Founded: 12th century | Location: Unternberg, Austria

Bernstein Castle

Bernstein Castle was first mentioned in the 13th century. In 860 the whole region was part of the archbishopric of Salzburg. The village name Rettenbach was not mentioned yet, but the old Slavic name of the nearby hamlet Grodnau is a sign of the existence of a nearby castle, identifiable with castle Bernstein. Since 1199 the castle was part of Hungary. It is not exactly known when the castle was handed over to Frederick ...
Founded: 9th century | Location: Bernstein, Austria

Finstergrün Castle

Burg Finstergrün consists of two castles. The old castle, today in ruins, dates probably from the 12th century. The new castle, built around the old castle was completed in 1908. However, it looks very similar to a historical castle because it was built in the style of the 13th century. Today Finstergrün is a youth hostel.
Founded: 12th century | Location: Ramingstein, Austria

Dürnstein Castle

Dürnstein castle was documented first time in 1144. It belonged to the Dürnsteiner family until 1192. The castle fell in to disrepair in the 16th century and was abandoned in 1610.
Founded: 12th century | Location: Neumarkt in der Steiermark, Austria

Altpernstein Castle

Altpernstein castle is situated on a steep dominating promontory. The castle was built between 1007 and 1055 and enlarged in the 12th century by the lord Pilling von Pernstein.
Founded: 1007-1055 | Location: Altpernstein, Austria

Niederfalkenstein Castle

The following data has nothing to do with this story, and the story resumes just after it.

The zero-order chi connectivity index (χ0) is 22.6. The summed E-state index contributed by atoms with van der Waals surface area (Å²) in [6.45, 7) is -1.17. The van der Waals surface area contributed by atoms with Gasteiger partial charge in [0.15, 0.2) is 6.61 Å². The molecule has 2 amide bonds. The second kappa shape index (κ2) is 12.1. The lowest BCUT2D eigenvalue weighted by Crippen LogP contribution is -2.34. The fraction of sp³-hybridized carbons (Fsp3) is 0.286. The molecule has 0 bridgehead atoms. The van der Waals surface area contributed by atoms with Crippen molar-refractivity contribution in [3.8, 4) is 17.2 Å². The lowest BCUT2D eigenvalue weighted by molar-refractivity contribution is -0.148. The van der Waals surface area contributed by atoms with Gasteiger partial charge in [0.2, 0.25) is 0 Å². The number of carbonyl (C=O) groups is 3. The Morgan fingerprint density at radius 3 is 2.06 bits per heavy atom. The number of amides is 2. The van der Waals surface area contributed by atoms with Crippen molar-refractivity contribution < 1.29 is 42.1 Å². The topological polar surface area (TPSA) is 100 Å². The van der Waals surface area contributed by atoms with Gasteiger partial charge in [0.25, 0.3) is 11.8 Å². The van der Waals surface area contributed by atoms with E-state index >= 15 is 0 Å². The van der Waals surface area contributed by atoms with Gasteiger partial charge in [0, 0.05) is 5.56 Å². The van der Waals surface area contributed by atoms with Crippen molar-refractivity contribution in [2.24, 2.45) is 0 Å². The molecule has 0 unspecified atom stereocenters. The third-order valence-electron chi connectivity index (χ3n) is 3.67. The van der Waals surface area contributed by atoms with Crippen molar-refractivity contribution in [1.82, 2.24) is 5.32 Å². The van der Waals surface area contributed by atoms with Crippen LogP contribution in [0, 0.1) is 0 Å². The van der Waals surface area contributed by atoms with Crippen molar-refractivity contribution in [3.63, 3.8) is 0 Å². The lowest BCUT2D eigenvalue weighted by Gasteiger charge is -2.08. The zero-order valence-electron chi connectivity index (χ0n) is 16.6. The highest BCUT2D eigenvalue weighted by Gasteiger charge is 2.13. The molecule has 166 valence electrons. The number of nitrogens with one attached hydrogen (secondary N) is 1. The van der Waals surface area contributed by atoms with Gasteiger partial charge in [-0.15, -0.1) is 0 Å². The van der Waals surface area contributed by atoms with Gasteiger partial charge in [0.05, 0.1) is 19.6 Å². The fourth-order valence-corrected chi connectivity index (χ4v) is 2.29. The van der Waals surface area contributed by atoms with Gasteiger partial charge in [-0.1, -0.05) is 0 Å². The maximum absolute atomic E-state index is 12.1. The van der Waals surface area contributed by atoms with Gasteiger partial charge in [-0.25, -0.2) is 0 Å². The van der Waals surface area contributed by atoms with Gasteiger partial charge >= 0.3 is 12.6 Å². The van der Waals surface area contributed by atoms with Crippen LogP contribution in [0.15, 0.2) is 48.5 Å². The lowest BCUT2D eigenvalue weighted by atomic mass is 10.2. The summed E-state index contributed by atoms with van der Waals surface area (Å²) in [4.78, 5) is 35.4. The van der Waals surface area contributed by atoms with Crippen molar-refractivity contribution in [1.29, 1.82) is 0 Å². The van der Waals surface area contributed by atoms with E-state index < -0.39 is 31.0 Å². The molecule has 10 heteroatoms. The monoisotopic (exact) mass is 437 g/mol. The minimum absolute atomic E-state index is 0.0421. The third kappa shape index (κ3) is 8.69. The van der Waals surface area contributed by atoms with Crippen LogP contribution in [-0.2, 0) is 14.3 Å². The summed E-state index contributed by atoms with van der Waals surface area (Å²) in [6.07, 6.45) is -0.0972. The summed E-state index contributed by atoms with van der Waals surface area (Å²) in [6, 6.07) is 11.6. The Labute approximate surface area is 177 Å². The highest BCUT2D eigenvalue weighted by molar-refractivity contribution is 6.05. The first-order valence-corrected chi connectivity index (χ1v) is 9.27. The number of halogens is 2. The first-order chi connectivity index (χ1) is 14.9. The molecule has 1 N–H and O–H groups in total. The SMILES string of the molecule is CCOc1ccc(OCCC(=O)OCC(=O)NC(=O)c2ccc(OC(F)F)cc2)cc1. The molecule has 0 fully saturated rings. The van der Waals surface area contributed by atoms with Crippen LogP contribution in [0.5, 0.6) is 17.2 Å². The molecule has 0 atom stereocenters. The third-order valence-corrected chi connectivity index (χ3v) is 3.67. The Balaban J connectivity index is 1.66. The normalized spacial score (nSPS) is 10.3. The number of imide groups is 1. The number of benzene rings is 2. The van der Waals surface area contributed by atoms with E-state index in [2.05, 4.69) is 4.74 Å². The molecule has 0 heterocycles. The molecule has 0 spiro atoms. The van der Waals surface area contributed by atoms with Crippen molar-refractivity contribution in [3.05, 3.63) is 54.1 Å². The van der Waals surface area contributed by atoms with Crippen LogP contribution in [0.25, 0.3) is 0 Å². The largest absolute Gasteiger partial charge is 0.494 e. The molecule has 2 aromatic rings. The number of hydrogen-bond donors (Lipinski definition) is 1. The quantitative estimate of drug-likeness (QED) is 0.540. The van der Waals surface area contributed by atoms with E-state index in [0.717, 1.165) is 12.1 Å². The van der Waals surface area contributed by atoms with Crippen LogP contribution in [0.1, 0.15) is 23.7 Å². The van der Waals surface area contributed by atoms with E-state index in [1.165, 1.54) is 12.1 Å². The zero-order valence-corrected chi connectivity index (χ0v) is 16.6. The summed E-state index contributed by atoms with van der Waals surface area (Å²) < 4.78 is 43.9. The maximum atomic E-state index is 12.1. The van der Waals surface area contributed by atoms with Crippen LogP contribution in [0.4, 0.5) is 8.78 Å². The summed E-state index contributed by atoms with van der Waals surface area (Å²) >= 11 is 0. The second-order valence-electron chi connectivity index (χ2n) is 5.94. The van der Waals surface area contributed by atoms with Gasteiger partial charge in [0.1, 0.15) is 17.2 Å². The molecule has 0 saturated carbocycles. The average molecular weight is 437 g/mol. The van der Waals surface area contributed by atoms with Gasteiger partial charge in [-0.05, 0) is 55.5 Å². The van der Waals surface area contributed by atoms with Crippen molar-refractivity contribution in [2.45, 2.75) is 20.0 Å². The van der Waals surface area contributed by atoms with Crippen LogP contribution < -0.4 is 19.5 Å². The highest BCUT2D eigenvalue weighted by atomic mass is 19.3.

Niederfalkenstein Castle is part of the larger Falkenstein fortification complex; while the main fortress of Oberfalkenstein today is a ruin, the lower barbican of Niederfalkenstein is largely preserved. The fortification was erected on a rocky promontory on the southwestern slopes of the Reisseck Group in the Hohe Tauern mountain range. The ruins of Oberfalkenstein comprise a Bergfried keep with surrounding moats and th ...
Founded: 12th century | Location: Pfaffenberg, Austria

Freundsberg Castle

Freundsberg castle in Tyrol was constructed in 1150 by the lords of Freundsberg. Originally the castle consisted out of a single keep, which is still intact up to this date. The chapel next to it was built afterwards in the year 1117. In 1467 the castle was sold to Archduke Sigismund of Austria, who rebuilt the castle and called it Sigismundruh for the duration of his reign. From 1634–37 on, the castle was remodifi ...
Founded: 1150 | Location: Schwaz, Austria

Krems Castle

Krems castle history dates back to the 11th or 12th century. It was built by the Archbishop of Salzburg and mentioned first time in 1248. In the 16th century it was expanded and remodelled in Renaissance style. After 1730 the castle lost its position as administration residence and was left to decay. Today Krems ruins are well preserved. A small museum room opened in May 2015 exhibiting the history of castle.